The World Health Organization (WHO) has announced that the world’s first vaccine against malaria will be introduced in three African countries – Ghana, Kenya and Malawi – starting in 2018.

The RTS,S vaccine (trade name Mosquirix) trains the immune system to attack the malaria parasite, which is spread by mosquito bites.

The World Health Organization (WHO) said the jab had the potential to save tens of thousands of lives.

They also said that this vaccine has been tested successfully in different well-funded clinical trials but has not been tested in the “real world” that has limited access to health care. That is why the WHO is running pilots in three countries to see if a full malaria vaccine programme could be started. It will also continue to assess the safety and effectiveness of the vaccination.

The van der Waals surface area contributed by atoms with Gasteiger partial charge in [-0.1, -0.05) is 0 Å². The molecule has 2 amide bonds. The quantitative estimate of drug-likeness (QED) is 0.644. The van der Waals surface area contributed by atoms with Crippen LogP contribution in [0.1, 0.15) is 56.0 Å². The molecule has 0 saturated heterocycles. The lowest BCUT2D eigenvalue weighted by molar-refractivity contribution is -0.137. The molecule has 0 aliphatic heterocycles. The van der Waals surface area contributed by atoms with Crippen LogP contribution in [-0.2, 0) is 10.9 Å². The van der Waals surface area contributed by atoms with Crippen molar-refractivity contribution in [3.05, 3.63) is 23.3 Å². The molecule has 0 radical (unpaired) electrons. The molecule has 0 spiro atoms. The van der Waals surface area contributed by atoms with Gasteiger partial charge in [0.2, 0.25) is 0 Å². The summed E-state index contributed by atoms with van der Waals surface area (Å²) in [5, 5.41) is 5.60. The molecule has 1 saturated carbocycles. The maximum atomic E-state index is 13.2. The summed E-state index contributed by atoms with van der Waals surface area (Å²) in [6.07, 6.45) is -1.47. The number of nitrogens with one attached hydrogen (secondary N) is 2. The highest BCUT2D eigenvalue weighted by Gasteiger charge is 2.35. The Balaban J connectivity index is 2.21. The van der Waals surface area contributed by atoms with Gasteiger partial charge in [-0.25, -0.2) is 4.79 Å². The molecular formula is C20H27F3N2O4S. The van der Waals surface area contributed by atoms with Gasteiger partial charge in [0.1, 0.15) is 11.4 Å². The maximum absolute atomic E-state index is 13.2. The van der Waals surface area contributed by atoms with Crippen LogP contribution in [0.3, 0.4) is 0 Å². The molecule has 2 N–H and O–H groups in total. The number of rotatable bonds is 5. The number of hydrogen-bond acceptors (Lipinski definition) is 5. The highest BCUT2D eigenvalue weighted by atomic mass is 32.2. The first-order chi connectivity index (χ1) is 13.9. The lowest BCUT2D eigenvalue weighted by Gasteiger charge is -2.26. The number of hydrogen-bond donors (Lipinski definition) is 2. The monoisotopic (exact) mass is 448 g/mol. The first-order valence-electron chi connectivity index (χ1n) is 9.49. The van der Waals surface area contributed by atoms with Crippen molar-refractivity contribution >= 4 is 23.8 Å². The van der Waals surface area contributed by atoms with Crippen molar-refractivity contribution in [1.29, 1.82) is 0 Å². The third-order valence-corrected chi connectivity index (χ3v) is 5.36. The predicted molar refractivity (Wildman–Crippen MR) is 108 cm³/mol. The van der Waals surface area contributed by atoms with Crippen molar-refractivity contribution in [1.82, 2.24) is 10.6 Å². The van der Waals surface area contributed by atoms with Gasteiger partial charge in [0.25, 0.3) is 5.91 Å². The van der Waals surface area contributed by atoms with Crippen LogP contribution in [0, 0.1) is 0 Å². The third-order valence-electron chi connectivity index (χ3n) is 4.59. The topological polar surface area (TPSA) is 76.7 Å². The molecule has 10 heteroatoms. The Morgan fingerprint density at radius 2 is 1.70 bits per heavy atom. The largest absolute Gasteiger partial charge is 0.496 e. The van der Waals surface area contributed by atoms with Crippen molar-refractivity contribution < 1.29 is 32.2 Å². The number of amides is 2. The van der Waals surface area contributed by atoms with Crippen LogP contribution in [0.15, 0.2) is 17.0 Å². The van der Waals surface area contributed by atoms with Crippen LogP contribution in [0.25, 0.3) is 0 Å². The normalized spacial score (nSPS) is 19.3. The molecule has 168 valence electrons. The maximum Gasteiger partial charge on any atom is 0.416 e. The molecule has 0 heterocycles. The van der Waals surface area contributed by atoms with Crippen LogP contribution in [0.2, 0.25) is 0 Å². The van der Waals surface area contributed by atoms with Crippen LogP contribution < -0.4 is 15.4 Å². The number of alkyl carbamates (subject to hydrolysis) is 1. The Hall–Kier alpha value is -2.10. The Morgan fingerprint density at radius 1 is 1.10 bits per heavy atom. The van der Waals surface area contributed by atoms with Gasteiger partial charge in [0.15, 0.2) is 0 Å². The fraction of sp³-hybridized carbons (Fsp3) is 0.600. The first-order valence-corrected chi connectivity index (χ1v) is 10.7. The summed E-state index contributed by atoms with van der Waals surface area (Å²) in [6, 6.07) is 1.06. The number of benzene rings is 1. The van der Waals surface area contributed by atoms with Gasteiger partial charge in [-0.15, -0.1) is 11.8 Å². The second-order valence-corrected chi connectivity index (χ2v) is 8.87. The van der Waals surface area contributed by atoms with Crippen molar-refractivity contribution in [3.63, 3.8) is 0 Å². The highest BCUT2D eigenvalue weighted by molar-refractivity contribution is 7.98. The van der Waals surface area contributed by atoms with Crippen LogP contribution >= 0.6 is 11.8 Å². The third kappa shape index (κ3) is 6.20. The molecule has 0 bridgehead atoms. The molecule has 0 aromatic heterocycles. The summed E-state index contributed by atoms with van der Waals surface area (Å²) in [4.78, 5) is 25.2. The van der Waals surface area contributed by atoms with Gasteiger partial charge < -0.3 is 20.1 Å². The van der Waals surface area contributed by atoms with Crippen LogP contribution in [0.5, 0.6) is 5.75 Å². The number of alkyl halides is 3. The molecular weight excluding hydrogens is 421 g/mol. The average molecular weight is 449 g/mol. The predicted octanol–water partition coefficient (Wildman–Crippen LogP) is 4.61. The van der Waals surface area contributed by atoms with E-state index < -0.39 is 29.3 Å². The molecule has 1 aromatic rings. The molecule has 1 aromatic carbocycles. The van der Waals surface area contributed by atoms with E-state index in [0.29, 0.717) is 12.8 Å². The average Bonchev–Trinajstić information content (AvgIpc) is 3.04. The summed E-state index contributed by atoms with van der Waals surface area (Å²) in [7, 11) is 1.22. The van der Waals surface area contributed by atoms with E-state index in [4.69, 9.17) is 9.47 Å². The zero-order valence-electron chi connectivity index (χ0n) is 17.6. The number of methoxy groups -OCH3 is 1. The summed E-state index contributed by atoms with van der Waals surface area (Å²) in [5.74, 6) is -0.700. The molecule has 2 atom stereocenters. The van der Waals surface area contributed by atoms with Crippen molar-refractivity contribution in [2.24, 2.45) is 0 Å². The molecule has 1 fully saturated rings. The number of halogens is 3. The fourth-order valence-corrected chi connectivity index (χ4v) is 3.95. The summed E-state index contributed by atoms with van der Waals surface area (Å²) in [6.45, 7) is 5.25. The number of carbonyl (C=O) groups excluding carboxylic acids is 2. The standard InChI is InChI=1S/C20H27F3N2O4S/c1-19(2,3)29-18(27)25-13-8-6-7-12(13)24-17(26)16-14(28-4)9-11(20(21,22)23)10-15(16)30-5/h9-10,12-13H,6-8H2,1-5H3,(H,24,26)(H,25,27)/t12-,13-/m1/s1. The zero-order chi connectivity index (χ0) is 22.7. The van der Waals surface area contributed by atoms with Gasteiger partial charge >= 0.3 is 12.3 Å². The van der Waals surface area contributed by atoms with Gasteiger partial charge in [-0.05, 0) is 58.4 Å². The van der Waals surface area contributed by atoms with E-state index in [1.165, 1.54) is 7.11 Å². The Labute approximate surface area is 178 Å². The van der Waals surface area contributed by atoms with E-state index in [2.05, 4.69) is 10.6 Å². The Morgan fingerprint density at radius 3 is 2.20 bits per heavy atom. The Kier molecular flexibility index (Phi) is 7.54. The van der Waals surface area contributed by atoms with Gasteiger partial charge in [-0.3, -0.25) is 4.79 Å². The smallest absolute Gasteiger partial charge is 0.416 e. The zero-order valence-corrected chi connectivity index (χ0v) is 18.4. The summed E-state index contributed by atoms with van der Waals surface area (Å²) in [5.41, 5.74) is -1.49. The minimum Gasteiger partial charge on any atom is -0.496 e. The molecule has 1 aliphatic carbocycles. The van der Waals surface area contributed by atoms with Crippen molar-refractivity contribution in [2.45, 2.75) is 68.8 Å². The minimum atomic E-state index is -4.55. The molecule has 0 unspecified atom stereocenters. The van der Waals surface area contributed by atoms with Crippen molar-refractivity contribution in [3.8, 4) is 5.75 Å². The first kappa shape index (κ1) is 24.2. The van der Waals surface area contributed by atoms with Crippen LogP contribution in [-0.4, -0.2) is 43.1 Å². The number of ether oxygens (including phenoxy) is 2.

Ghana, Kenya and Malawi were chosen because they already run large programs to tackle malaria, including the use of bed nets, yet still have high numbers of cases. Each country will decide how to run the vaccination pilots, but high-risk areas are likely to be prioritized.

Read more on BBC

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